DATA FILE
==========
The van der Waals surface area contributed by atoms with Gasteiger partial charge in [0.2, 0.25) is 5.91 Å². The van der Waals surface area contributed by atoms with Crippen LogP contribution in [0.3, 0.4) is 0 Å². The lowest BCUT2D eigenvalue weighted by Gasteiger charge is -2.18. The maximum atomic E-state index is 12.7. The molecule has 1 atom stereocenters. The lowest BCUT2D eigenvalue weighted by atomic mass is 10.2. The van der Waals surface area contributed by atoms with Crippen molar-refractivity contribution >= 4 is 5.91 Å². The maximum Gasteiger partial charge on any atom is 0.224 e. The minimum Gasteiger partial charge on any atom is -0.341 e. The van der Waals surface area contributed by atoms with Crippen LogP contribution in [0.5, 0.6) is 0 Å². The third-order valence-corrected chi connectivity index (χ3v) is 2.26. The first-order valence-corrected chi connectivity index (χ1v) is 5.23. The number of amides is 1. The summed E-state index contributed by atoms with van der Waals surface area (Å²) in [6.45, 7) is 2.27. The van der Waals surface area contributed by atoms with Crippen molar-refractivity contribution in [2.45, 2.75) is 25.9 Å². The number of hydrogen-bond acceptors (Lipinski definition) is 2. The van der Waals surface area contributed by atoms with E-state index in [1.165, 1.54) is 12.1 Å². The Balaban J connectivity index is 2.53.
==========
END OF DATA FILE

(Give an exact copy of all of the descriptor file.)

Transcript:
The van der Waals surface area contributed by atoms with Gasteiger partial charge in [0.2, 0.25) is 5.91 Å². The van der Waals surface area contributed by atoms with Crippen LogP contribution in [0.3, 0.4) is 0 Å². The lowest BCUT2D eigenvalue weighted by Gasteiger charge is -2.18. The maximum atomic E-state index is 12.7. The molecule has 1 atom stereocenters. The lowest BCUT2D eigenvalue weighted by atomic mass is 10.2. The van der Waals surface area contributed by atoms with Crippen molar-refractivity contribution >= 4 is 5.91 Å². The maximum Gasteiger partial charge on any atom is 0.224 e. The minimum Gasteiger partial charge on any atom is -0.341 e. The van der Waals surface area contributed by atoms with Crippen LogP contribution in [0.5, 0.6) is 0 Å². The third-order valence-corrected chi connectivity index (χ3v) is 2.26. The first-order valence-corrected chi connectivity index (χ1v) is 5.23. The number of amides is 1. The summed E-state index contributed by atoms with van der Waals surface area (Å²) in [6.45, 7) is 2.27. The van der Waals surface area contributed by atoms with Crippen molar-refractivity contribution in [2.45, 2.75) is 25.9 Å². The number of hydrogen-bond acceptors (Lipinski definition) is 2. The van der Waals surface area contributed by atoms with E-state index in [1.165, 1.54) is 12.1 Å². The Balaban J connectivity index is 2.53.